By Lourdes Martin-Rosa, American Express OPEN Advisor for Government Contracting
Many businesses assume federal contracting is only available to large companies, yet small businesses have an opportunity to work directly with the U.S. government. As the world’s largest customer, the U.S. government purchases everything from airplanes and pencils to IT services.
Each year, the Small Business Administration (SBA) works towards the goal of designating 23% of contracts to small businesses. As a result, about $90 billion in federal contracts went to small businesses in fiscal year 2015. And, in the same year, 5% of federal contracts went to women-owned small businesses, marking the first year the government met its goal of awarding 5% of contracts to women. The latest Trends in Federal Contracting for Small Businesses report by American Express OPEN, a survey of small business owners who are active federal contractors, offers insight into what steps your business can take to bid successfully on a government contract.
Be prepared to invest time and money
Successful small business government contractors are prepared to invest in their procurement efforts. Active federal contractors reported spending an average of $148,124 in time and money last year seeking federal contracting opportunities, an increase of over $22,000 for the same figure in 2013, according to the latest survey. This investment includes covering staffing needs, and time spent researching new opportunities as well as preparing formal bids.
Leverage smart strategies to get your start
As with any new pursuit, getting your foot in the door is often one of the hardest parts of working with the federal government. One way to overcome this challenge is to work with other experienced business owners. Many businesses that are new to the procurement landscape find that “teaming” with other businesses to win a contract is a great way to get experience in the space.
Another proven tactic is to build a subcontracting relationship with large federal contractors known as a “primes.” The American Express OPEN survey found that over the past three years, two-thirds of subcontracting bids have yielded contracts. Overall, 38% of government contractors agree that it has become easier to win contracts because of solid teaming and subcontracting partnerships.
Make yourself stand out
Among active contractors surveyed in 2016, 62% agreed that it is getting harder to win contracts due to increased competition, up from 52% in 2013. As a first step, be sure to register on the System of Award Management (SAM) and the Dynamic Small Business Search (DSBS) database, two places where primes often look for qualified subcontractors.
One way to differentiate your business is to take advantage of any small business certifications you may qualify for, outlined on the Small Business Administration (SBA) website. These certifications identify certain kinds of businesses that have historically been underrepresented in government contracting:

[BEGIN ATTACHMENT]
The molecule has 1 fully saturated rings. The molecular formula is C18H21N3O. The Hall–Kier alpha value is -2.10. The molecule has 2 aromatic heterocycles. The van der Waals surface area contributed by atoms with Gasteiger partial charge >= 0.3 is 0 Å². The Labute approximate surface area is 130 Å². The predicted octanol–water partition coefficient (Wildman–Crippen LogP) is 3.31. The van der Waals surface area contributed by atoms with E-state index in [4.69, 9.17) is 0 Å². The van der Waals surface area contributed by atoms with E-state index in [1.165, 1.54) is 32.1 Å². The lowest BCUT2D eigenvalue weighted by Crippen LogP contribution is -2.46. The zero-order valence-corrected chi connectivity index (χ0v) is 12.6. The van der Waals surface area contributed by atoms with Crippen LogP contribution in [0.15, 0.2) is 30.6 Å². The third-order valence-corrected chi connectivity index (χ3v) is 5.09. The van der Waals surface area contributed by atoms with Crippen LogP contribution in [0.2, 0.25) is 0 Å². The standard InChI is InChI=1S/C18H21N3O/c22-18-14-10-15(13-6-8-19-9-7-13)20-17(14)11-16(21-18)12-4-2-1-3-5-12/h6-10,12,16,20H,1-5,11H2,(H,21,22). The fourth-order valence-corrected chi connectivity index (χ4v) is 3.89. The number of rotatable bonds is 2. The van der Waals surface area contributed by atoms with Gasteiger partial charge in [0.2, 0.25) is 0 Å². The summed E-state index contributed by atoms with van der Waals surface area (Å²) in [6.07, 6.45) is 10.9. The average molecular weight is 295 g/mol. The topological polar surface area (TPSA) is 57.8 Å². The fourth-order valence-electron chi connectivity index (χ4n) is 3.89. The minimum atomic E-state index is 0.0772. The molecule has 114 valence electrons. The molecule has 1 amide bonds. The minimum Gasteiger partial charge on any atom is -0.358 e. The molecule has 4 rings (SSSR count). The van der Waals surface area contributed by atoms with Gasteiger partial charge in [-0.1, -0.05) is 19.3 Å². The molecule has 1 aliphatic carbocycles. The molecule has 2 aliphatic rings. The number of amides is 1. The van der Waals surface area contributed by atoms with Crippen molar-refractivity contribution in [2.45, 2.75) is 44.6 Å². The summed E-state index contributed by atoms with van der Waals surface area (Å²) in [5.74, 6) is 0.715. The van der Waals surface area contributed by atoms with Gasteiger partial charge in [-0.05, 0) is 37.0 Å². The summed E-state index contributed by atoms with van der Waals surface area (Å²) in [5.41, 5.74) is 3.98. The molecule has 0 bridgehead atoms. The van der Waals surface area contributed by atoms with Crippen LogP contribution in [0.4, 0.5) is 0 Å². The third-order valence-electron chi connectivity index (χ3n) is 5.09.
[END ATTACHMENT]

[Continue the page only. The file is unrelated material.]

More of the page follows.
- Women-Owned Small Business Federal Contract Program (WOSB): Qualified firms with 51% women ownership can become a certified WSOB. Women can learn more about the WOSB program and receive help navigating the process of federal contracting through ChallengeHER, a joint initiative from the SBA, Women Impacting Public Policy (WIPP) and American Express OPEN.
- The Service-Disabled Veteran-Owned Small Business Concern Procurement Program (SDVOSB): Once certified, qualifying veterans can receive access to a number of bids which are set-aside for exclusive competition among service-disabled veteran-owned small businesses.
- Historically Underutilized Business Zone Program (HUBZone): Businesses in designated urban and rural areas can gain preferential access to certain federal procurement opportunities through this certification.
- 8(a) Business Development Program: This SBA program helps small, disadvantaged businesses compete for government contracts.
Take advantage of free resources
In addition to certifications, there are various events around the country that can help small businesses simplify the process of doing business with the government. For example, the American Express OPEN for Government Contracting Success Series offers programs nationwide for contractors at all levels of experience. Small businesses can also find counseling and training in regional Association of Procurement Technical Assistance Centers (APTAC) and America’s Small Business Development Centers (SBDCs).
The SBA also hosts events and trainings throughout the year tailored to helping small businesses do more business with federal agencies.
Know the benefits
Government contracting can be a huge growth opportunity for your business. While competition for federal procurement opportunities is increasing, government contractors consistently say the effort pays off. According to the survey, 57% said their revenues have grown as a direct result of federal contracting, and at an average rate of 61%. Half say their company’s profitability has increased, while 42% report greater organizational efficiency. Finally, 35% have hired additional full-time workers thanks to federal contracts.
Working with the U.S. government requires time, hard work, investment and perseverance but the benefits and potential business growth are worth it. Are you ready to begin pursuing government contracts? Visit openforum.com/governmentcontracting for more information and free resources to help your business put its best foot forward.
Lourdes Martin-Rosa is the American Express OPEN Advisor on Government Contracting and President of Government Business Solutions. She helps businesses navigate the federal procurement landscape and prepare them to compete for government contracts. www.americanexpress.com/us/small-business/openforum/keywords/government-contracting